Firefighters from Mexico help fight forest fires in Canada
Mexico’s emergency services were once again called by another country. This time, firefighters from Mexico will help fight forest fires in Canada.
On Wednesday, 108 Mexican firefighters are expected to arrive in Canada to help with the extinction of more than 150 forest fires that have been active in the west of the country for a month and forced thousands to evacuate.
It is the second consecutive year that Mexican firefighters are moving to Canada to fight forest fires.
Last year, dozens of firefighters from Mexico participated in the task of extinguishing several major fires in the province of Alberta, also in the west of the country.
Firefighters are assigned to the National Forestry Commission of Mexico (Conafor) .
In addition to firefighters from Mexico, Canadian authorities reported that about 30 firefighters from the United States have also arrived in British Columbia to participate in the tasks of extinction.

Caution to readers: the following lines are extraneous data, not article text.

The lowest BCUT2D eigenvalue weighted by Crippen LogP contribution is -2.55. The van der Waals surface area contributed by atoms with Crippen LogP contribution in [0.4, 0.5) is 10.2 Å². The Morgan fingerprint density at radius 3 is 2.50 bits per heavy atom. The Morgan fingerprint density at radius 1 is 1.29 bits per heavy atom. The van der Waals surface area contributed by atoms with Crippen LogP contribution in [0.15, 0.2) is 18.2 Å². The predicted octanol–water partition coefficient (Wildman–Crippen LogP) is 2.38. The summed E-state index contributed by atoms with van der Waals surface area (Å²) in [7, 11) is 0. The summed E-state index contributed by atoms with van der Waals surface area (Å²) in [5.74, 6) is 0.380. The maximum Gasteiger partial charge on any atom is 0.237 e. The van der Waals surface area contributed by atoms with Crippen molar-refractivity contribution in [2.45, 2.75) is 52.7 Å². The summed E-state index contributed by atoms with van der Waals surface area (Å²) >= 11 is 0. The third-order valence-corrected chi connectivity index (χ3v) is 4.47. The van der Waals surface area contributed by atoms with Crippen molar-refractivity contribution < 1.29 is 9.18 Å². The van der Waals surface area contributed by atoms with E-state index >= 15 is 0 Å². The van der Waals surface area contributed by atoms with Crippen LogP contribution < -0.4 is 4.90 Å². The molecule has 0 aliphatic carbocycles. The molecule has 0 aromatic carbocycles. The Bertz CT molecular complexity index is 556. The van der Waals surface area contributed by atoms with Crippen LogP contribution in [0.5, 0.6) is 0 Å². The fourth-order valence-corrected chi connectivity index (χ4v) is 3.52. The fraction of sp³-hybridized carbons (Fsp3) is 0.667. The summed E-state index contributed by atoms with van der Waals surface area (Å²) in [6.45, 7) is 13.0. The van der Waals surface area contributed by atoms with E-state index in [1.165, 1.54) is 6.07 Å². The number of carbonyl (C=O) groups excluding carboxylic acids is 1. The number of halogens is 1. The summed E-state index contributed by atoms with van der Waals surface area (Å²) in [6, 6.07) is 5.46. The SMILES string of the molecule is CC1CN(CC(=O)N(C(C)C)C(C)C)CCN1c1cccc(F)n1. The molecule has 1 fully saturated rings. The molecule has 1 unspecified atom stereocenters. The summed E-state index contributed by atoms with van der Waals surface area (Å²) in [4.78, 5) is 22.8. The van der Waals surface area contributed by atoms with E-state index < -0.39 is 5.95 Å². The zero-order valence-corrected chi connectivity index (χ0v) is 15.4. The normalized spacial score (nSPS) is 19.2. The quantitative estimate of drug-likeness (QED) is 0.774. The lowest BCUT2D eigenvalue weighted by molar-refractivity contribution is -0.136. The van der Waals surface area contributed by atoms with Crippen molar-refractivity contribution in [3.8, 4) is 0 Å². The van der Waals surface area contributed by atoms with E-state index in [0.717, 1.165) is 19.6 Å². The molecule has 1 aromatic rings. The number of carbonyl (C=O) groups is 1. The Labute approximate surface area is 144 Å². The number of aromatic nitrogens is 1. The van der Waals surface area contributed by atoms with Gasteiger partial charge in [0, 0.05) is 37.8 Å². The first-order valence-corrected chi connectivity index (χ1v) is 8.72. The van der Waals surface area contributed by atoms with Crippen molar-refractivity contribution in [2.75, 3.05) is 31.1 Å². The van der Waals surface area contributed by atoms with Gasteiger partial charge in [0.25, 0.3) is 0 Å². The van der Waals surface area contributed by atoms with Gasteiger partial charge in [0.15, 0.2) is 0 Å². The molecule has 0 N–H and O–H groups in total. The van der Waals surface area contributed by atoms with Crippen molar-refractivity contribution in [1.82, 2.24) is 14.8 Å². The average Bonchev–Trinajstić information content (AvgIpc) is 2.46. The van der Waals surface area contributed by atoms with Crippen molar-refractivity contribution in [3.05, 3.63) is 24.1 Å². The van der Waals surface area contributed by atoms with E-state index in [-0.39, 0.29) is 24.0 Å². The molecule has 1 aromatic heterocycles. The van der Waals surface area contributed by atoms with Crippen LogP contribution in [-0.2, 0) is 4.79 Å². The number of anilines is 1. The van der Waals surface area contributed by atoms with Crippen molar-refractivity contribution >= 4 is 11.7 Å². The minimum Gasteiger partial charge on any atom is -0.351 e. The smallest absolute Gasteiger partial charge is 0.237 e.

Authorities in British Columbia pointed out in a press release that it is the first time that Mexican firefighters have operated in the province.
“Firefighters from Mexico and the United States are trained to the standards of the Canadian Forest Fire Center and will be very valuable in assisting the current forest fires in British Columbia,” the provincial government said.
British Columbia’s Minister of Forestry and Natural Resources, Doug Donaldson added, “Given the seriousness of the forest fires this year, we really appreciate the ability to bring staff from abroad. We thank the teams that are helping.”
More than 150 forest fires are active in the interior of the province of British Columbia, some of them for more than a month.
The fires have consumed more than 325,000 hectares of forest and forced the evacuation of about 6,000 people.
Thousands of people are fighting the flames throughout the province, including some 750 from other jurisdictions, such as the 108 Mexican firefighters.
The provincial authorities said that the fires that have occurred since last April 1 have cost British Columbia 172.5 million Canadian dollars (about 138 million US dollars).